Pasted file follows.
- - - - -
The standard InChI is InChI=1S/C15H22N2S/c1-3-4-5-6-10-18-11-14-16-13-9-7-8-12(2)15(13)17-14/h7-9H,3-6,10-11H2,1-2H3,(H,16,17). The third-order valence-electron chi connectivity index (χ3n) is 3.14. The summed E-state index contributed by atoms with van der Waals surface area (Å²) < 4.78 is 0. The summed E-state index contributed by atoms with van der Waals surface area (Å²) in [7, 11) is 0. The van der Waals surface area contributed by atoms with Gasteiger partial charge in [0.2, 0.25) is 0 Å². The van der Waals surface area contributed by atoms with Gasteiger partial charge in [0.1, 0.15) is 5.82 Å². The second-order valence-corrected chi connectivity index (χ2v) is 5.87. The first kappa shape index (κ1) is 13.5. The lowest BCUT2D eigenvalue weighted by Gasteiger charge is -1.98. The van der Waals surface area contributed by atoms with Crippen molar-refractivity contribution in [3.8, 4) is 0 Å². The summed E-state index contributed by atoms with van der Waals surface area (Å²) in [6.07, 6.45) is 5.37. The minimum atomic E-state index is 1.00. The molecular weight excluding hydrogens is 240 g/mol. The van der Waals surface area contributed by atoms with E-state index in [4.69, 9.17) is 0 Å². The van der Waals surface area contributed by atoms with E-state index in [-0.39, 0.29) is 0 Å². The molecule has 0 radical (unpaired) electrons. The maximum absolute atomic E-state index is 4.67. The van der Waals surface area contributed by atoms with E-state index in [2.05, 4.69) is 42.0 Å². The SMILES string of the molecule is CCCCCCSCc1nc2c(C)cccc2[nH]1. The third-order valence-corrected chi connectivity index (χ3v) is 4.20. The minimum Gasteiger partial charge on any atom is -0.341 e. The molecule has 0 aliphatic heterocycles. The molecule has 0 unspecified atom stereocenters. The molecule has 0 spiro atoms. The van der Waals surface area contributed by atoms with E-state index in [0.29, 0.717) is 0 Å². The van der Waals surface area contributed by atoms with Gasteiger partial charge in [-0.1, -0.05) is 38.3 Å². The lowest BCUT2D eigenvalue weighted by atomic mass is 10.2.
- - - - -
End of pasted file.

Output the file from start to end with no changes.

The standard InChI is InChI=1S/C15H22N2S/c1-3-4-5-6-10-18-11-14-16-13-9-7-8-12(2)15(13)17-14/h7-9H,3-6,10-11H2,1-2H3,(H,16,17). The third-order valence-electron chi connectivity index (χ3n) is 3.14. The summed E-state index contributed by atoms with van der Waals surface area (Å²) < 4.78 is 0. The summed E-state index contributed by atoms with van der Waals surface area (Å²) in [7, 11) is 0. The van der Waals surface area contributed by atoms with Gasteiger partial charge in [0.2, 0.25) is 0 Å². The van der Waals surface area contributed by atoms with Gasteiger partial charge in [0.1, 0.15) is 5.82 Å². The second-order valence-corrected chi connectivity index (χ2v) is 5.87. The first kappa shape index (κ1) is 13.5. The lowest BCUT2D eigenvalue weighted by Gasteiger charge is -1.98. The van der Waals surface area contributed by atoms with Crippen molar-refractivity contribution in [3.8, 4) is 0 Å². The summed E-state index contributed by atoms with van der Waals surface area (Å²) in [6.07, 6.45) is 5.37. The minimum atomic E-state index is 1.00. The molecular weight excluding hydrogens is 240 g/mol. The van der Waals surface area contributed by atoms with E-state index in [4.69, 9.17) is 0 Å². The van der Waals surface area contributed by atoms with E-state index in [-0.39, 0.29) is 0 Å². The molecule has 0 radical (unpaired) electrons. The maximum absolute atomic E-state index is 4.67. The van der Waals surface area contributed by atoms with E-state index in [2.05, 4.69) is 42.0 Å². The SMILES string of the molecule is CCCCCCSCc1nc2c(C)cccc2[nH]1. The third-order valence-corrected chi connectivity index (χ3v) is 4.20. The minimum Gasteiger partial charge on any atom is -0.341 e. The molecule has 0 aliphatic heterocycles. The molecule has 0 unspecified atom stereocenters. The molecule has 0 spiro atoms. The van der Waals surface area contributed by atoms with E-state index in [0.29, 0.717) is 0 Å². The van der Waals surface area contributed by atoms with Gasteiger partial charge in [-0.1, -0.05) is 38.3 Å². The lowest BCUT2D eigenvalue weighted by atomic mass is 10.2.